Freeman Medical Musings Blog


Compassion Fatigue

Posted by Dr. Kimberly Fielding, on October 06, 2015

In this blog post, the compassion continuum discussion continues using the pool metaphor. The pool refers to adults in children’s lives, i.e. adults are pools full of sources to share, or provide resources, to children. Hopefully, the water hoses coming into the swimming pool are keeping pace with the amount of water going out due to evaporation, splashing, and filters. High water levels are dependable under these conditions. Leaks in the pool will drain the water level, however. When water loss comes outside the healthy outlets, compassion fatigue is a likely result. While burnout is a work-overload issue, compassion fatigue is an emotion-overload issue. This place along the compassion continuum refers to all the usual routes of water loss and hoses being in operation, but holes are also in the pool. Like little punctures in the pool’s walls, these subtle leaks can be experienced as a constant stream of feelings such a feeling of being overwhelmed due to the emotional nature of the work.

Compassion fatigue occurs when coping skills are exhausted and/or dysfunctional. Coping skills involve mental effort to be aware, tolerate and effectively manage emotions involved with child-serving work. When internal capacity is compromised, the result for the helper is a wide variety of defensive emotional reactions. For example, if a person has difficulty with saying “no” to new requests for help, the workload is not the issue – the issue is emotional stress. A helper may experience feelings of hopelessness he or she applies more effort with little to no changes in circumstances due to situations beyond the helper’s control. 

Prolonged exposure to overwhelming situations can result in a helper adopting a defensive stance. In other words, he or she is in fight, flight or freeze mode in helping efforts. Fight mode can cause a person to be irritable and defensive about preserving the remaining resources available. An example may include a person who avoids situations or complains when receiving requests through the usual “hose out” venues. Yet, since the water is leaking through holes in the side of the pool, resentment may build against the typical giving activities. The helper resists swimming.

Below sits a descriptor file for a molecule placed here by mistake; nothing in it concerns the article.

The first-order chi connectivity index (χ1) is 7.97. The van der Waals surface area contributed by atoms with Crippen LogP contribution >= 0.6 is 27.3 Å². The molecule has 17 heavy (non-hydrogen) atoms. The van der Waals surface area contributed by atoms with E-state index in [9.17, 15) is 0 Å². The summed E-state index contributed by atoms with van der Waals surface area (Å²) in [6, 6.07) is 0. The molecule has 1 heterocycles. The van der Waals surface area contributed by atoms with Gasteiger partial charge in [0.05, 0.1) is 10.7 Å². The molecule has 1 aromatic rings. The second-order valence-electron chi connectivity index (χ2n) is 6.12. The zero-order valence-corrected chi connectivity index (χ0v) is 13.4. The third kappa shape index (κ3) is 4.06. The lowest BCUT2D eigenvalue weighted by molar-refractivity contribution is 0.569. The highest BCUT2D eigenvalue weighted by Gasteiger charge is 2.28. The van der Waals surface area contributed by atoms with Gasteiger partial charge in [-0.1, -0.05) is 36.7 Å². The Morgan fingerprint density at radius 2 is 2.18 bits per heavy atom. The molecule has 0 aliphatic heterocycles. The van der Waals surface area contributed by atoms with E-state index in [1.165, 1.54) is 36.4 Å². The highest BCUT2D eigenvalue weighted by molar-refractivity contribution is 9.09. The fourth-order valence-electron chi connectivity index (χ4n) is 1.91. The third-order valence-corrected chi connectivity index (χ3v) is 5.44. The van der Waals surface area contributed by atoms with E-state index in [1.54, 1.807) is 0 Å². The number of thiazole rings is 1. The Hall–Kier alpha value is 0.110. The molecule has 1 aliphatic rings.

Flight mode can include feelings of disconnectedness and/or being “out-of-touch” with the usual helping activity. The helper is hesitant to approach activities out of fear of more water loss. He or she may feel that helping does not have a good cost-benefit ratio. The helper may ask him or herself, “Why bother?” The helper is reluctant to swim.

During freeze mode, a helper may be bogged down and thus not able to participate in the activities fully. An example may include a person who has difficulty actively listening, empathic highlights, case conceptualization or determining best-fit technologies or procedures. People who are experiencing compassion fatigue may also be identified by frequent absenteeism – or worse, presenteeism – in which they are physically present but emotionally absent. The helper is weary and paralyzed from swimming.

Regardless of the defensive posture above, the results are similar: the helper does not engage in the swim.

Signs of compassion fatigue:

  • Physical ailments such increased sickness and/or exhaustion 
  • Difficulty with concentration, morale, motivation
  • Reduced ability to feel sympathy and empathy
  • Angry, cynical, irritable or out-of-proportion reactions to events 
  • Increased use of alcohol and drugs
  • Loss of healthy client boundaries and motivation to help 
  • Decreased sense of enjoyment
  • Increased isolation
  • Disruption to world view, heightened anxiety or irrational fears
  • Intrusive imagery or dissociation
  • Hypersensitivity or Insensitivity to emotional material
  • Difficulty separating work life from personal life
  • Impaired ability to make decisions and care for clients
  • Contributing to a toxic interpersonal environment